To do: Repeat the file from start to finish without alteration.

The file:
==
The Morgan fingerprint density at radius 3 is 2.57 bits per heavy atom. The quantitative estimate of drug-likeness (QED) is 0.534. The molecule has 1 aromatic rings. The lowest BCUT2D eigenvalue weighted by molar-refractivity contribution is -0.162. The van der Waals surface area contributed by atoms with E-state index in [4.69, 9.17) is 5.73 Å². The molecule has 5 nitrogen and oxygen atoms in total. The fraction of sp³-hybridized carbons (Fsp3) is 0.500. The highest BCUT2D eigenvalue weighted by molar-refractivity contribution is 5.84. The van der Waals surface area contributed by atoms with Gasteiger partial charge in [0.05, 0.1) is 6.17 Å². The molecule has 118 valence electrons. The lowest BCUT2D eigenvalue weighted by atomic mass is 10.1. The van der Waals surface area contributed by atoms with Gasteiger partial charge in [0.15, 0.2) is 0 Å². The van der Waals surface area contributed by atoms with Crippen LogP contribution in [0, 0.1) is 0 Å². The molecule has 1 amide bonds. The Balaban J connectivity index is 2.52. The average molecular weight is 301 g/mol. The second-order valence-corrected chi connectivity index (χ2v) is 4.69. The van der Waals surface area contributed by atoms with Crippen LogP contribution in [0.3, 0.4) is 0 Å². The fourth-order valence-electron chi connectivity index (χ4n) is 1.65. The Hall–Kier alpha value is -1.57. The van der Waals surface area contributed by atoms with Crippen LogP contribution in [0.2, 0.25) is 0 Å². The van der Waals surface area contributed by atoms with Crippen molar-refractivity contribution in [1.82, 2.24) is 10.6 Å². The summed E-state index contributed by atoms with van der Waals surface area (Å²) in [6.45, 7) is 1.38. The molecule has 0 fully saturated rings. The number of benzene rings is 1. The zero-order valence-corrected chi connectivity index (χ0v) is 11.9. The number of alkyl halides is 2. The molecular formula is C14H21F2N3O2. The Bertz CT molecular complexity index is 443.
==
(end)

The Morgan fingerprint density at radius 3 is 2.57 bits per heavy atom. The quantitative estimate of drug-likeness (QED) is 0.534. The molecule has 1 aromatic rings. The lowest BCUT2D eigenvalue weighted by molar-refractivity contribution is -0.162. The van der Waals surface area contributed by atoms with E-state index in [4.69, 9.17) is 5.73 Å². The molecule has 5 nitrogen and oxygen atoms in total. The fraction of sp³-hybridized carbons (Fsp3) is 0.500. The highest BCUT2D eigenvalue weighted by molar-refractivity contribution is 5.84. The van der Waals surface area contributed by atoms with Gasteiger partial charge in [0.05, 0.1) is 6.17 Å². The molecule has 118 valence electrons. The lowest BCUT2D eigenvalue weighted by atomic mass is 10.1. The van der Waals surface area contributed by atoms with Gasteiger partial charge in [0.15, 0.2) is 0 Å². The van der Waals surface area contributed by atoms with Crippen LogP contribution in [0, 0.1) is 0 Å². The molecule has 1 amide bonds. The Balaban J connectivity index is 2.52. The average molecular weight is 301 g/mol. The second-order valence-corrected chi connectivity index (χ2v) is 4.69. The van der Waals surface area contributed by atoms with Crippen LogP contribution in [0.3, 0.4) is 0 Å². The fourth-order valence-electron chi connectivity index (χ4n) is 1.65. The Hall–Kier alpha value is -1.57. The van der Waals surface area contributed by atoms with Crippen LogP contribution in [0.2, 0.25) is 0 Å². The van der Waals surface area contributed by atoms with Crippen molar-refractivity contribution in [1.82, 2.24) is 10.6 Å². The summed E-state index contributed by atoms with van der Waals surface area (Å²) in [6.45, 7) is 1.38. The molecule has 0 fully saturated rings. The number of benzene rings is 1. The zero-order valence-corrected chi connectivity index (χ0v) is 11.9. The number of alkyl halides is 2. The molecular formula is C14H21F2N3O2. The Bertz CT molecular complexity index is 443.